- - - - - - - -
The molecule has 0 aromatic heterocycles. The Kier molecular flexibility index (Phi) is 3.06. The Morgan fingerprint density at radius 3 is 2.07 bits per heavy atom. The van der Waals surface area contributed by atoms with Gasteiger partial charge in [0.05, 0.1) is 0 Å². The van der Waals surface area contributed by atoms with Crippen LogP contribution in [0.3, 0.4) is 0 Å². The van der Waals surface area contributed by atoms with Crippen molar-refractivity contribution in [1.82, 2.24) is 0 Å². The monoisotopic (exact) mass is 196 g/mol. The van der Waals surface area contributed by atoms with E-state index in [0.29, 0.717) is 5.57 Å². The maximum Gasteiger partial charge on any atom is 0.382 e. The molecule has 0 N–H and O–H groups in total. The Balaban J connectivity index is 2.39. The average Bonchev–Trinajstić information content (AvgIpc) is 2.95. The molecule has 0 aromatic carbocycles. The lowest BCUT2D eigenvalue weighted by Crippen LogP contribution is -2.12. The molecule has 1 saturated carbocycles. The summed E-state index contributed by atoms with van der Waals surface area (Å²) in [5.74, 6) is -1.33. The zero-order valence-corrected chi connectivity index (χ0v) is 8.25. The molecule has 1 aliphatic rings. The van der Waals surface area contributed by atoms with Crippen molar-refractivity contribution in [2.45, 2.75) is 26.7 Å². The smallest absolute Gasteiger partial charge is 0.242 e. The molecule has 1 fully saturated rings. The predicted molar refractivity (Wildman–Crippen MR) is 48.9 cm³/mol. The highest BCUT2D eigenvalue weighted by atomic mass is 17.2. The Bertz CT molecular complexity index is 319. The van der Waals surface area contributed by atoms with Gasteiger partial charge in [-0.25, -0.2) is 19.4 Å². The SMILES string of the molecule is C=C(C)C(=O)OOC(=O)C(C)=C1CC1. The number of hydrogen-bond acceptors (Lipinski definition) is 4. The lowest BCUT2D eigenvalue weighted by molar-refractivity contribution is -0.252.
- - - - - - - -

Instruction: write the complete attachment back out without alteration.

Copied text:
The molecule has 0 aromatic heterocycles. The Kier molecular flexibility index (Phi) is 3.06. The Morgan fingerprint density at radius 3 is 2.07 bits per heavy atom. The van der Waals surface area contributed by atoms with Gasteiger partial charge in [0.05, 0.1) is 0 Å². The van der Waals surface area contributed by atoms with Crippen LogP contribution in [0.3, 0.4) is 0 Å². The van der Waals surface area contributed by atoms with Crippen molar-refractivity contribution in [1.82, 2.24) is 0 Å². The monoisotopic (exact) mass is 196 g/mol. The van der Waals surface area contributed by atoms with E-state index in [0.29, 0.717) is 5.57 Å². The maximum Gasteiger partial charge on any atom is 0.382 e. The molecule has 0 N–H and O–H groups in total. The Balaban J connectivity index is 2.39. The average Bonchev–Trinajstić information content (AvgIpc) is 2.95. The molecule has 0 aromatic carbocycles. The lowest BCUT2D eigenvalue weighted by Crippen LogP contribution is -2.12. The molecule has 1 saturated carbocycles. The summed E-state index contributed by atoms with van der Waals surface area (Å²) in [5.74, 6) is -1.33. The zero-order valence-corrected chi connectivity index (χ0v) is 8.25. The molecule has 1 aliphatic rings. The van der Waals surface area contributed by atoms with Crippen molar-refractivity contribution in [2.45, 2.75) is 26.7 Å². The smallest absolute Gasteiger partial charge is 0.242 e. The molecule has 1 fully saturated rings. The predicted molar refractivity (Wildman–Crippen MR) is 48.9 cm³/mol. The highest BCUT2D eigenvalue weighted by atomic mass is 17.2. The Bertz CT molecular complexity index is 319. The van der Waals surface area contributed by atoms with Gasteiger partial charge in [-0.25, -0.2) is 19.4 Å². The SMILES string of the molecule is C=C(C)C(=O)OOC(=O)C(C)=C1CC1. The number of hydrogen-bond acceptors (Lipinski definition) is 4. The lowest BCUT2D eigenvalue weighted by molar-refractivity contribution is -0.252.